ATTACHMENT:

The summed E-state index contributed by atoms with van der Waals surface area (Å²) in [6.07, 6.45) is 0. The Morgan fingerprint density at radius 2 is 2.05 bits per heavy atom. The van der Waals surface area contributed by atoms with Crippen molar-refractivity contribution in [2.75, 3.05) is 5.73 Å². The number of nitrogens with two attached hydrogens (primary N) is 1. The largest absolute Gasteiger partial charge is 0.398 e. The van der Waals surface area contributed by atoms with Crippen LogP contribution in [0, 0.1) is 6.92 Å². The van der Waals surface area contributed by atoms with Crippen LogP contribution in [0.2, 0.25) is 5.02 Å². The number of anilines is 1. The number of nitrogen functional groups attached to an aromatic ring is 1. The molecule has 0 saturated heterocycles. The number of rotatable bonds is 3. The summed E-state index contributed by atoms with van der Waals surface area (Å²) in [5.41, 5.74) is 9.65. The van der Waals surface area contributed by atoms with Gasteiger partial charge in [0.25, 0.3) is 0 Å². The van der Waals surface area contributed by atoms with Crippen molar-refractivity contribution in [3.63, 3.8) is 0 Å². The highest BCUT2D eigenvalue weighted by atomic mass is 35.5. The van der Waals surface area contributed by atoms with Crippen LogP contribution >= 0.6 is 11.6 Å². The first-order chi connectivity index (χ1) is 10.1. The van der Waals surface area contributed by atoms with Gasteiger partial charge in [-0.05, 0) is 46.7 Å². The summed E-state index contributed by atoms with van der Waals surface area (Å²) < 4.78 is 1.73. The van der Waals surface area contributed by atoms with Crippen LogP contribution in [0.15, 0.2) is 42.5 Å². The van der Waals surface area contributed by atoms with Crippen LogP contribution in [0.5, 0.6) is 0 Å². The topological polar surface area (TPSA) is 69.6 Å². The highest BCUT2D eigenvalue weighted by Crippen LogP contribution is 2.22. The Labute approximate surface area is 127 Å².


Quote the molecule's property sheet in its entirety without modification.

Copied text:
The summed E-state index contributed by atoms with van der Waals surface area (Å²) in [6.07, 6.45) is 0. The Morgan fingerprint density at radius 2 is 2.05 bits per heavy atom. The van der Waals surface area contributed by atoms with Crippen molar-refractivity contribution in [2.75, 3.05) is 5.73 Å². The number of nitrogens with two attached hydrogens (primary N) is 1. The largest absolute Gasteiger partial charge is 0.398 e. The van der Waals surface area contributed by atoms with Crippen LogP contribution in [0, 0.1) is 6.92 Å². The van der Waals surface area contributed by atoms with Crippen LogP contribution in [0.2, 0.25) is 5.02 Å². The number of anilines is 1. The number of nitrogen functional groups attached to an aromatic ring is 1. The molecule has 0 saturated heterocycles. The number of rotatable bonds is 3. The summed E-state index contributed by atoms with van der Waals surface area (Å²) in [5.41, 5.74) is 9.65. The van der Waals surface area contributed by atoms with Gasteiger partial charge in [0.25, 0.3) is 0 Å². The van der Waals surface area contributed by atoms with Crippen molar-refractivity contribution in [3.63, 3.8) is 0 Å². The highest BCUT2D eigenvalue weighted by atomic mass is 35.5. The van der Waals surface area contributed by atoms with Crippen LogP contribution >= 0.6 is 11.6 Å². The first-order chi connectivity index (χ1) is 10.1. The van der Waals surface area contributed by atoms with Gasteiger partial charge in [-0.05, 0) is 46.7 Å². The summed E-state index contributed by atoms with van der Waals surface area (Å²) < 4.78 is 1.73. The van der Waals surface area contributed by atoms with Crippen LogP contribution in [0.15, 0.2) is 42.5 Å². The van der Waals surface area contributed by atoms with Crippen LogP contribution in [0.5, 0.6) is 0 Å². The topological polar surface area (TPSA) is 69.6 Å². The highest BCUT2D eigenvalue weighted by Crippen LogP contribution is 2.22. The Labute approximate surface area is 127 Å².